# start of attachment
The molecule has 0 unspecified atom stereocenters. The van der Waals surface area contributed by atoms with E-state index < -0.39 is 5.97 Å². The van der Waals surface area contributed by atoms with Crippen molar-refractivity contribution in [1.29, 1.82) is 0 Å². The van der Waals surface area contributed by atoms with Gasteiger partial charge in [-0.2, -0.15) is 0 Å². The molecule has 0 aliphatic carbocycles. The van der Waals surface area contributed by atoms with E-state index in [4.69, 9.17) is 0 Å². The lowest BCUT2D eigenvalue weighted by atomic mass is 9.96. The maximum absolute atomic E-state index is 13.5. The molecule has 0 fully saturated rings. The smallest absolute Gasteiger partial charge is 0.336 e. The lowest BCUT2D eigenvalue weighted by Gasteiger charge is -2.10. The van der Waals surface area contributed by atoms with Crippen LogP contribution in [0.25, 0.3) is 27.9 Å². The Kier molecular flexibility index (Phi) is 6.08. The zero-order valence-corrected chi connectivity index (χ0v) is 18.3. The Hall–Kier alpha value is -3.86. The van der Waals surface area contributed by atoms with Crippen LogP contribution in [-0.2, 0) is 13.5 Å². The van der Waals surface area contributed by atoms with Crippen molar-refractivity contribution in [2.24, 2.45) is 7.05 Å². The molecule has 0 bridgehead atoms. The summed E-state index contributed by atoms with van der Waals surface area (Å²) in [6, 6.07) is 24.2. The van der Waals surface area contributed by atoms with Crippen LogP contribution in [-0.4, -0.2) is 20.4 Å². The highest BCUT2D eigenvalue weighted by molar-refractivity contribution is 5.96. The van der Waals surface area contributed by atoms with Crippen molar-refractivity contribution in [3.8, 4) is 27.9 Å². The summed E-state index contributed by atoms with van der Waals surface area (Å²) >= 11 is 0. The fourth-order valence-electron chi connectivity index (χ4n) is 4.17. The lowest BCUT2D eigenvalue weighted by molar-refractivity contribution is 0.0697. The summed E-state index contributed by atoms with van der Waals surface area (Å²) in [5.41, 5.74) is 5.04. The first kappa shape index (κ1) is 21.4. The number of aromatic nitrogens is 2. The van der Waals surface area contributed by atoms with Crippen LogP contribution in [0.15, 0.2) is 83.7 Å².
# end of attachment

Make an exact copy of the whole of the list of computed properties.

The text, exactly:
The molecule has 0 unspecified atom stereocenters. The van der Waals surface area contributed by atoms with E-state index < -0.39 is 5.97 Å². The van der Waals surface area contributed by atoms with Crippen molar-refractivity contribution in [1.29, 1.82) is 0 Å². The van der Waals surface area contributed by atoms with Gasteiger partial charge in [-0.2, -0.15) is 0 Å². The molecule has 0 aliphatic carbocycles. The van der Waals surface area contributed by atoms with E-state index in [4.69, 9.17) is 0 Å². The lowest BCUT2D eigenvalue weighted by atomic mass is 9.96. The maximum absolute atomic E-state index is 13.5. The molecule has 0 fully saturated rings. The smallest absolute Gasteiger partial charge is 0.336 e. The lowest BCUT2D eigenvalue weighted by Gasteiger charge is -2.10. The van der Waals surface area contributed by atoms with Crippen LogP contribution in [0.25, 0.3) is 27.9 Å². The Kier molecular flexibility index (Phi) is 6.08. The zero-order valence-corrected chi connectivity index (χ0v) is 18.3. The Hall–Kier alpha value is -3.86. The van der Waals surface area contributed by atoms with Crippen LogP contribution in [-0.2, 0) is 13.5 Å². The van der Waals surface area contributed by atoms with Crippen molar-refractivity contribution in [2.24, 2.45) is 7.05 Å². The molecule has 0 bridgehead atoms. The summed E-state index contributed by atoms with van der Waals surface area (Å²) in [6, 6.07) is 24.2. The van der Waals surface area contributed by atoms with Crippen LogP contribution in [-0.4, -0.2) is 20.4 Å². The highest BCUT2D eigenvalue weighted by molar-refractivity contribution is 5.96. The van der Waals surface area contributed by atoms with Crippen molar-refractivity contribution in [3.8, 4) is 27.9 Å². The summed E-state index contributed by atoms with van der Waals surface area (Å²) >= 11 is 0. The fourth-order valence-electron chi connectivity index (χ4n) is 4.17. The lowest BCUT2D eigenvalue weighted by molar-refractivity contribution is 0.0697. The summed E-state index contributed by atoms with van der Waals surface area (Å²) in [5.41, 5.74) is 5.04. The first kappa shape index (κ1) is 21.4. The number of aromatic nitrogens is 2. The van der Waals surface area contributed by atoms with Crippen LogP contribution in [0.15, 0.2) is 83.7 Å².